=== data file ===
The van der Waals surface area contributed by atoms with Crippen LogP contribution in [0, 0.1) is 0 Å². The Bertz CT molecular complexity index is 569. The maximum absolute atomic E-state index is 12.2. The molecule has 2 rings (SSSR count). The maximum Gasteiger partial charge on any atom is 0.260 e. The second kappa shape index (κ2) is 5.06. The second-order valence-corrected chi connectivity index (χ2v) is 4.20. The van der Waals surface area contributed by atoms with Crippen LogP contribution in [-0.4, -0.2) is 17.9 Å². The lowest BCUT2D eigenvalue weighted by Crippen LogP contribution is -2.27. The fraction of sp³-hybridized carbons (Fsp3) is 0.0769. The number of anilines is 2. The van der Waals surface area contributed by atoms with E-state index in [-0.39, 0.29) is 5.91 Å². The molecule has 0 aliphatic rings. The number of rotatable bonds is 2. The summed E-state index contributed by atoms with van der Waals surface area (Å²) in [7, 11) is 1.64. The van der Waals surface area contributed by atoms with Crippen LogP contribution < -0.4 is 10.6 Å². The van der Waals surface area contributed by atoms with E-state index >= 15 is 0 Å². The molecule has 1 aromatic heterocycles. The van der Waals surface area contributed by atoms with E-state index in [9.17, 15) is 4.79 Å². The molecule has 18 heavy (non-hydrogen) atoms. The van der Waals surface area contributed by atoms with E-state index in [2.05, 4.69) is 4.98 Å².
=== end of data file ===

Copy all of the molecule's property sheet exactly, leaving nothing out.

The van der Waals surface area contributed by atoms with Crippen LogP contribution in [0, 0.1) is 0 Å². The Bertz CT molecular complexity index is 569. The maximum absolute atomic E-state index is 12.2. The molecule has 2 rings (SSSR count). The maximum Gasteiger partial charge on any atom is 0.260 e. The second kappa shape index (κ2) is 5.06. The second-order valence-corrected chi connectivity index (χ2v) is 4.20. The van der Waals surface area contributed by atoms with Crippen LogP contribution in [-0.4, -0.2) is 17.9 Å². The lowest BCUT2D eigenvalue weighted by Crippen LogP contribution is -2.27. The fraction of sp³-hybridized carbons (Fsp3) is 0.0769. The number of anilines is 2. The van der Waals surface area contributed by atoms with E-state index in [-0.39, 0.29) is 5.91 Å². The molecule has 0 aliphatic rings. The number of rotatable bonds is 2. The summed E-state index contributed by atoms with van der Waals surface area (Å²) in [7, 11) is 1.64. The van der Waals surface area contributed by atoms with Crippen LogP contribution < -0.4 is 10.6 Å². The van der Waals surface area contributed by atoms with E-state index >= 15 is 0 Å². The molecule has 1 aromatic heterocycles. The van der Waals surface area contributed by atoms with E-state index in [9.17, 15) is 4.79 Å². The molecule has 18 heavy (non-hydrogen) atoms. The van der Waals surface area contributed by atoms with E-state index in [2.05, 4.69) is 4.98 Å².